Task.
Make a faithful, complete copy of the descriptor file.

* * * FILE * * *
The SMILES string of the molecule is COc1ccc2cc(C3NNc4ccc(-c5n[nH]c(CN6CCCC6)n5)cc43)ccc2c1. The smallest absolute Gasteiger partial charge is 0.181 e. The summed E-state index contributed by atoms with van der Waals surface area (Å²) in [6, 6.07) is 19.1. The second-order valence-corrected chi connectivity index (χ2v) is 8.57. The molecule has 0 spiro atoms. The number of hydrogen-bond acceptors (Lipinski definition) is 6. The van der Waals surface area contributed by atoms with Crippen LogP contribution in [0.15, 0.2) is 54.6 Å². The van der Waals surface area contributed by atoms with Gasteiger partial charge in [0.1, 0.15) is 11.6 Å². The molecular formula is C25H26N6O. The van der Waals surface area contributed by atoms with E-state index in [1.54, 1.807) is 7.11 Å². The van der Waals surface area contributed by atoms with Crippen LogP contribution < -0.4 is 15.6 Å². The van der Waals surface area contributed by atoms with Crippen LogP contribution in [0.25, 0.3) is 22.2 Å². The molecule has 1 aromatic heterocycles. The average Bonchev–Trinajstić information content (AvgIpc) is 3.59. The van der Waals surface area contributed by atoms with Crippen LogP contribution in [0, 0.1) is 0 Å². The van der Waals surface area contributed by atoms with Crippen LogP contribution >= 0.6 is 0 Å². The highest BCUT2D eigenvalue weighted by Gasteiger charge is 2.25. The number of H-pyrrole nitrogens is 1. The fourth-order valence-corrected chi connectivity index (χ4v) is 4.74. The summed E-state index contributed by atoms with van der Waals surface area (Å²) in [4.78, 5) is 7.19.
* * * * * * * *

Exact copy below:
The SMILES string of the molecule is COc1ccc2cc(C3NNc4ccc(-c5n[nH]c(CN6CCCC6)n5)cc43)ccc2c1. The smallest absolute Gasteiger partial charge is 0.181 e. The summed E-state index contributed by atoms with van der Waals surface area (Å²) in [6, 6.07) is 19.1. The second-order valence-corrected chi connectivity index (χ2v) is 8.57. The molecule has 0 spiro atoms. The number of hydrogen-bond acceptors (Lipinski definition) is 6. The van der Waals surface area contributed by atoms with Crippen LogP contribution in [0.15, 0.2) is 54.6 Å². The van der Waals surface area contributed by atoms with Gasteiger partial charge in [0.1, 0.15) is 11.6 Å². The molecular formula is C25H26N6O. The van der Waals surface area contributed by atoms with E-state index in [1.54, 1.807) is 7.11 Å². The van der Waals surface area contributed by atoms with Crippen LogP contribution < -0.4 is 15.6 Å². The van der Waals surface area contributed by atoms with Crippen LogP contribution in [0.25, 0.3) is 22.2 Å². The molecule has 1 aromatic heterocycles. The average Bonchev–Trinajstić information content (AvgIpc) is 3.59. The van der Waals surface area contributed by atoms with Crippen LogP contribution in [0, 0.1) is 0 Å². The van der Waals surface area contributed by atoms with Crippen LogP contribution >= 0.6 is 0 Å². The highest BCUT2D eigenvalue weighted by Gasteiger charge is 2.25. The number of H-pyrrole nitrogens is 1. The fourth-order valence-corrected chi connectivity index (χ4v) is 4.74. The summed E-state index contributed by atoms with van der Waals surface area (Å²) in [4.78, 5) is 7.19.